Photo by Sabrina Stone
I used to think a “Damsel in Distress” was a bad thing to be. I wanted to be a badass in my own right. I wanted to be able to support myself, make my own decisions, fight my own battles. I wanted to be a cowboy, mermaid, ninja warrior princess, which was, no joke, my Halloween costume three years running.
Traveling has since taught me that you can absolutely be your own champion, while also, occasionally, asking for help. Sometimes reaching out like that even brings new, wonderful people into your life.
A year ago, I was trekking through Europe, climbing spires in Switzerland and hanging with monks in Germany. I made my way to Salzburg, that gorgeous little town in Austria where The Sound of Music took place. I had been there for a few hours and found myself strolling around at dusk – the most romantic, most dangerous of times. And by “strolling”, I mean: I was lost.
After wandering through the fourth picturesque square in a row, my sense of charm and wonderment started shifting into a feeling of minor concern. It was getting dark and kinda buggy, so I sat down on a bench, spread my belongings around me, took out a hoodie, sprayed on insect repellant, re-tied my shoes, repacked my bag and looked up to an unpleasant surprise. Two homeless drunkards, lacking full sets of teeth, had crept suspiciously close to me and had the look of sharks sniffing the water for blood. Upon catching my eye, the male of the pair began to drown me in small talk while the female edged closer to my backpack. Survival instinct kicked in and I leapt up, shouting, “Sorry I have to meet my friend!”
I then ran over to a tall, thin blonde man sporting a white t-shirt, green shorts and red shoes. He had the essence of a sexy Christmas elf. Without asking permission, I linked my arm in his and started to rush out of the square blurting, “I’m really sorry. I know I don’t know you but please pretend I do because right now, all alone, I look like a target and I feel kinda scared and vulnerable and amped up all at once and my hostel is on the top of that mountain and I don’t really know how to get there, or if I have the energy or wherewithal to do it on my own and those people seemed dangerous and they definitely had my number and… and… and…” He stopped me mid-rant, put his hands on my shoulders, pushed me out to arm’s length and said, in a warm tone, “English is not my first language but I’d like to help, so tell me your story again, slowly.”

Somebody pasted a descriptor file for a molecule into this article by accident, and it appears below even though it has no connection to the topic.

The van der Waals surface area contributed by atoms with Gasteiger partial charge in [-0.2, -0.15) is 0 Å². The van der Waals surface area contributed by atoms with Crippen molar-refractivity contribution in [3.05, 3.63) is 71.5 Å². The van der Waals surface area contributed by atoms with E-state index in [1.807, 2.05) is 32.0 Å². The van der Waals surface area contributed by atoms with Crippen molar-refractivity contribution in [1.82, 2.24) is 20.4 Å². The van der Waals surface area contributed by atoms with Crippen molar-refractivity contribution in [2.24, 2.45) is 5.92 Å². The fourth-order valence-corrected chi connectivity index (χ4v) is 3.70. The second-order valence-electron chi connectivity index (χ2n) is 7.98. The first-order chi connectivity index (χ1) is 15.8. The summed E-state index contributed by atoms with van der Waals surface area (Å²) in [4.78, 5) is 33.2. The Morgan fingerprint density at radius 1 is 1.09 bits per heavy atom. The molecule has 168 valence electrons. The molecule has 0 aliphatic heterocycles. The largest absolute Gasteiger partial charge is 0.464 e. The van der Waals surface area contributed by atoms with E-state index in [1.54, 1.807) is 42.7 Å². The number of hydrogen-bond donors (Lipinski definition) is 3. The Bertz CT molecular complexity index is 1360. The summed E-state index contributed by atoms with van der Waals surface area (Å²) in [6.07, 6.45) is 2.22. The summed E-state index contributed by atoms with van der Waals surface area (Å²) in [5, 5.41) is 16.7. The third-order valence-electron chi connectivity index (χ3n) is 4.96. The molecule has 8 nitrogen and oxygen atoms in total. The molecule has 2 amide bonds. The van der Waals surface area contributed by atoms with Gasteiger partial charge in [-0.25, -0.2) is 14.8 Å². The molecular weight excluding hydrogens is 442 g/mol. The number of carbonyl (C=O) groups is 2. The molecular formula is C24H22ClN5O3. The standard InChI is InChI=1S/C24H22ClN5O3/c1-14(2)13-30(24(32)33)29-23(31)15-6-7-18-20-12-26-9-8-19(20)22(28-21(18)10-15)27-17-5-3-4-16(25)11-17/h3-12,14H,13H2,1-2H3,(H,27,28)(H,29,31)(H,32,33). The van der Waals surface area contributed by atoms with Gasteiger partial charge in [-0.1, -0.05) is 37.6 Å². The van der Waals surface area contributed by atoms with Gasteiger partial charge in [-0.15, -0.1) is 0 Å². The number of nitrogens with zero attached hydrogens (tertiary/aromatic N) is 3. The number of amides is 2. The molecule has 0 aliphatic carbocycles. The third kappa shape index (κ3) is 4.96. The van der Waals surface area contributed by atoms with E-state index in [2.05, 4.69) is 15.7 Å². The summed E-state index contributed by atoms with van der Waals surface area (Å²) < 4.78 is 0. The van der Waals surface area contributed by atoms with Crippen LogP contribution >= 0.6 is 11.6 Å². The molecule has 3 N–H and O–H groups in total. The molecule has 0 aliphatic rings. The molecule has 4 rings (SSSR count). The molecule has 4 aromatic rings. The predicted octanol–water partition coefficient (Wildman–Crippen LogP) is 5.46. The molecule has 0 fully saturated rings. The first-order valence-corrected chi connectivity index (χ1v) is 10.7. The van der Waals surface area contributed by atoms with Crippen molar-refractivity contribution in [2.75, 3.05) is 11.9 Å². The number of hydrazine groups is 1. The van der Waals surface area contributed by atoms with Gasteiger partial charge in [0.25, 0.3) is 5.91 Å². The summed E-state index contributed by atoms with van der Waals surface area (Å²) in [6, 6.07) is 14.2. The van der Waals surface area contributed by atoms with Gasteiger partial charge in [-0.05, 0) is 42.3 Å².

For the next 4 hours we talked about everything as we made it up the mountain. The trip should have taken about 30 minutes but we were enjoying each other’s company and, as it turns out, he was even more turned around than I was. We walked by a castle, through the garden of a monastery, up and down old stone steps. We caught the sunset, took photos, found a little old lady with a drink stand and picnic tables in the middle of nowhere, which I’m still rather certain, was a mirage. By the time we got to my hostel, neither of us could imagine the rest of our journey without the other one in it.
We spent our time in tandem in Salzburg, then combined our itineraries so we could be together in Budapest. When I got injured by laughing so hard that I fell into a rose bush in the royal garden, he helped me treat it. When the wound took its sweet time healing, he assisted in carrying my bags. When he wasn’t sure what to do or where to stay in Hungary, my obsessive compulsive research and hotel points covered us both. I had someone to share stories with, to dare me to do brave (if slightly stupid) things, to remind me later of all the moments I almost forgot, and, most importantly, to take photos of me that weren’t selfies.
I learned a lot about myself by traveling on my own. I wouldn’t have given that portion of the trip up for anything. But it was nice to have an interlude with company and it was even nicer to know that I could reach out into the universe for help when I needed it and that there would be someone reaching back.